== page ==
Immediately to the west of Myton Pastures, on the floodplain next to the Ure was Ellenthorpe Ings and at its eastern end Clough Ings which were still unenclosed as late as the 1840s. On the south side of Myton, on the east side of the Ure, is another extensive area of floodplain, known as Myton Ings.

Open Fields

Much of the higher ground, above the floodplain, on the gravel terraces, silts and clays will have been mainly if not wholly down to open field arable in 1319. In such a low lying landscape as this the very slightest of slopes, bringing the ground above the floodplain will have been significant. There are a few places where fragments of ridge and furrow still survive from these fields. For example, on the south side of Clott Hill Farm barns, on either side of the house, are two small paddocks containing a tiny fragment of earthwork ridge and furrow survives, a tiny fragment of evidence for the medieval open fields of Ellenthorpe.

The hedged fields that have replaced the open fields, meadows and moorland in the Myton area were not generally created by Parliamentary Enclosure in the 18th and 19th centuries, but rather were enclosed by agreement, much of this perhaps taking place considerably earlier. Immediately south of Myton village, as seen in 1854-5, the enclosure pattern is one of long narrow parallel fields indicative of ancient enclosure of open field strips. However in 1319 little more than the tight knot of closes around the settlements is likely to have been enclosed. This was then essentially an open landscape at the time of the battle, only the major rivers providing a significant obstacle to military action.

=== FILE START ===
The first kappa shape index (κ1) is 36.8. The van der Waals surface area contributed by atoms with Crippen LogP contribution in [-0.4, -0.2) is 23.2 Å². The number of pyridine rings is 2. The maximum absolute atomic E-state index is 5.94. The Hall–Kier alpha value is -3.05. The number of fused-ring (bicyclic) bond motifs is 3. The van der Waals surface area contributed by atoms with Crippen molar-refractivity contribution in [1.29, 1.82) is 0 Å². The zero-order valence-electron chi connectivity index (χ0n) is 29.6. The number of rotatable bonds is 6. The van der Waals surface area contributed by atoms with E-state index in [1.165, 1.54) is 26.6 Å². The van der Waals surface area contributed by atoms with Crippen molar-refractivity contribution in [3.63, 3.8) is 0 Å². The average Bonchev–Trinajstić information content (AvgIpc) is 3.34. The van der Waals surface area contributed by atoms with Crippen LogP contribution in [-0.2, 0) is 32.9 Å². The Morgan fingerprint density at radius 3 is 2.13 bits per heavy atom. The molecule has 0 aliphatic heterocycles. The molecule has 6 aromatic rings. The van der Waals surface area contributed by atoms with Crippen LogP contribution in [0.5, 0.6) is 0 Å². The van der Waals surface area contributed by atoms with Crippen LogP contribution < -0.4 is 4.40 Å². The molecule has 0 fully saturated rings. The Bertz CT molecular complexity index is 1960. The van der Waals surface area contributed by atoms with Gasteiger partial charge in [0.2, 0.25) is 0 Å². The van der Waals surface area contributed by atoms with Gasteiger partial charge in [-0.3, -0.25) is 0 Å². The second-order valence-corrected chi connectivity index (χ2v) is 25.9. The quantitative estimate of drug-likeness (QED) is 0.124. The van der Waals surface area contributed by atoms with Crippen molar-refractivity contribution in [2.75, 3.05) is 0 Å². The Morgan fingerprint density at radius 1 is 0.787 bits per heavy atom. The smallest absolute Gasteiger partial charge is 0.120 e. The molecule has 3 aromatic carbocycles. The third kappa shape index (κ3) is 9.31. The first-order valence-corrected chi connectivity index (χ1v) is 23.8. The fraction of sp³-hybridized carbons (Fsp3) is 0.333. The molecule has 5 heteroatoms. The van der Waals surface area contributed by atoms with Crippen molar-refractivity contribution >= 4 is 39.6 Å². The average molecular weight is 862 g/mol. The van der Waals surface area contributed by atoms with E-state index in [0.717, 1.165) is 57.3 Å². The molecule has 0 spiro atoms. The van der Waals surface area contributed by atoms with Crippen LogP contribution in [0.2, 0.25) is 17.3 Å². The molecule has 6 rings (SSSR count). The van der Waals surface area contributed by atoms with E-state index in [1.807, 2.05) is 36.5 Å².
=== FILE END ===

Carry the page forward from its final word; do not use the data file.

There are a group of moor field names to the north west of Humberton which indicate that indicate the presence of moorland in the vicinity, which may well have existed as such in the 14th century. All the surrounding townships had tongues of land extending into the area to take a share of this moorland.


It is suggested that Coney Hill, adjacent to Clott Hill Farm, may have been the site of a rabbit warren, but this is not certain as the field name does not specify a warren, just the presence of rabbits.


Name: Battle of Myton (The White Battle)

Type: Battle

Campaign: Northern campaign of 1319

War: Scottish War of Independence

Outcome: Scottish victory

Country: England

County: North Yorkshire

Place: Myton

Location: Approximate

Terrain: Meadow & Open Field?

Grid Ref: SE 428 675 (442800,467500)

Date: 20th September 1319

Start: afternoon

Duration: until night

Armies: English: under Archbishop of York; Scottish: under the Earl of Moray / Lord James Douglas

Numbers: Scottish: perhaps 10-15,000; English: possibly 10-20,000

Losses: English: claims of 1,000-4,000; Scottish: few